The actual art assets are the usual Spiderweb mix - simple, and effective, but surprisingly diverse. The limited tilesets mean that often environments have to distinguish themselves with unique layouts, and Avernum is generally successful at this, with surprisingly diverse dungeon layouts and towns that are easy to tell apart at a glance. However, the consistency of the assets themselves sometimes leaves something to be desired. While most of them are taken from the newer Spiderweb stock, a few of them have apparently been retained from the original Avernum, and when they're present they stick out like a sore thumb.
Audio is the usual for Spiderweb's games, with a heavy focus on environment ambiance and some stock sounds used primarily in combat, for opening doors, etc. Almost all these effects have been reused from previous games, but there's a little bit more music to go around - a generic but rather effective intro theme that plays on the main menu and after completing major goals, a short melody that plays when you enter a town, and a dramatic orchestral sting when combat begins. It's all effective and minimalist, and while Avernum still doesn't compare to games with bigger budgets as far as sound effects and soundtrack are concerned, there has been at least some progress made in this respect, even if it's just the little things.
The one major stumbling block for me, from a technical standpoint, isn't bugs or glitches, it's actually the user interface. Although virtually identical to the one found in Avernum 6 and Avadon, save for some added hotkeys during combat and exploration, there are a number of annoyances which I had not previously encountered in any Spiderweb game. For the most part, these issues are restricted to combat. The first of these is the snap-to targeting that's been added when selecting party members or NPCs. While usually it works, in some cases it's impossible to move your character to a certain space on the battlefield, or to target a specific enemy, or to place an area-of-effect spell exactly where you want it. Since double-clicking the active party member ends the current turn, when combined with the auto-targeting, trying to walk one space upwards will often lead to wasted turns.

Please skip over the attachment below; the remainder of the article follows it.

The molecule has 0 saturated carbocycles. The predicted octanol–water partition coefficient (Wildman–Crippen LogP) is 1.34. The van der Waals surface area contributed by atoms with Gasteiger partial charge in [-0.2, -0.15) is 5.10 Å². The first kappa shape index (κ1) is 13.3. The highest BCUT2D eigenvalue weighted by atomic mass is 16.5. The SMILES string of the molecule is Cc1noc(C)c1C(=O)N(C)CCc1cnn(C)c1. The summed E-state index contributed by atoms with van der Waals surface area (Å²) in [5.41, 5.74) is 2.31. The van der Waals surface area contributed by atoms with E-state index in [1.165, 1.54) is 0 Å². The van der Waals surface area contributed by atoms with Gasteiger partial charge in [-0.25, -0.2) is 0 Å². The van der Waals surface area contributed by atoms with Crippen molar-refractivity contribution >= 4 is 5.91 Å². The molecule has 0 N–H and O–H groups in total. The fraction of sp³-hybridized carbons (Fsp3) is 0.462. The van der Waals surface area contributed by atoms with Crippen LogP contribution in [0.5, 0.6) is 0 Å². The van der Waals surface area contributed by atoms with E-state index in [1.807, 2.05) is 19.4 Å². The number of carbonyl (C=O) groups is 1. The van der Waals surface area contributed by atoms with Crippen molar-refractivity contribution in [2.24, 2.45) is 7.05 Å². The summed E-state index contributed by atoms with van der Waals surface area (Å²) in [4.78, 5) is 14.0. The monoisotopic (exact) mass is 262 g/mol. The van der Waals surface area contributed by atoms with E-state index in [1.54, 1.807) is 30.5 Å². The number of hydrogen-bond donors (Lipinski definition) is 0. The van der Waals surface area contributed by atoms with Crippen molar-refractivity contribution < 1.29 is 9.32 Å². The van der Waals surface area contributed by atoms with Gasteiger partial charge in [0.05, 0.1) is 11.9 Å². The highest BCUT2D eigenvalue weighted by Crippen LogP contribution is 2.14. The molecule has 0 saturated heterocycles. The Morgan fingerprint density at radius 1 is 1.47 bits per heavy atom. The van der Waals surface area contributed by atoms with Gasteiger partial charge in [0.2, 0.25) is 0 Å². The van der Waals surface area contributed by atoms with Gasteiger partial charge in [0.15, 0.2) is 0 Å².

Another big issue is pathfinding. Party members will not move through each other without you telling them to, which means that in dungeons, they will often plot long routes all around the other side of the level, much like in the older RPGs such as Baldur's Gate. In 2012, this is extremely frustrating and means that sending your mages to their dooms by accident, or at least attracting a new room full of enemies to deal with, is very common. Moreover, when moving near enemies, the zone-of-control mechanic won't always work consistently - sometimes your character will halt in place and allow you to still attack, and sometimes they will walk an extra space, and you won't be able to get off an attack or a critically needed spell. This can be very frustrating and on multiple occasions led to me losing difficult fights. Simply put, combat requires precision and the interface often doesn't allow for it. The addition of a pathing preview, showing the route a character will take before he or she moves, would have gone a long way towards mitigating some of these problems.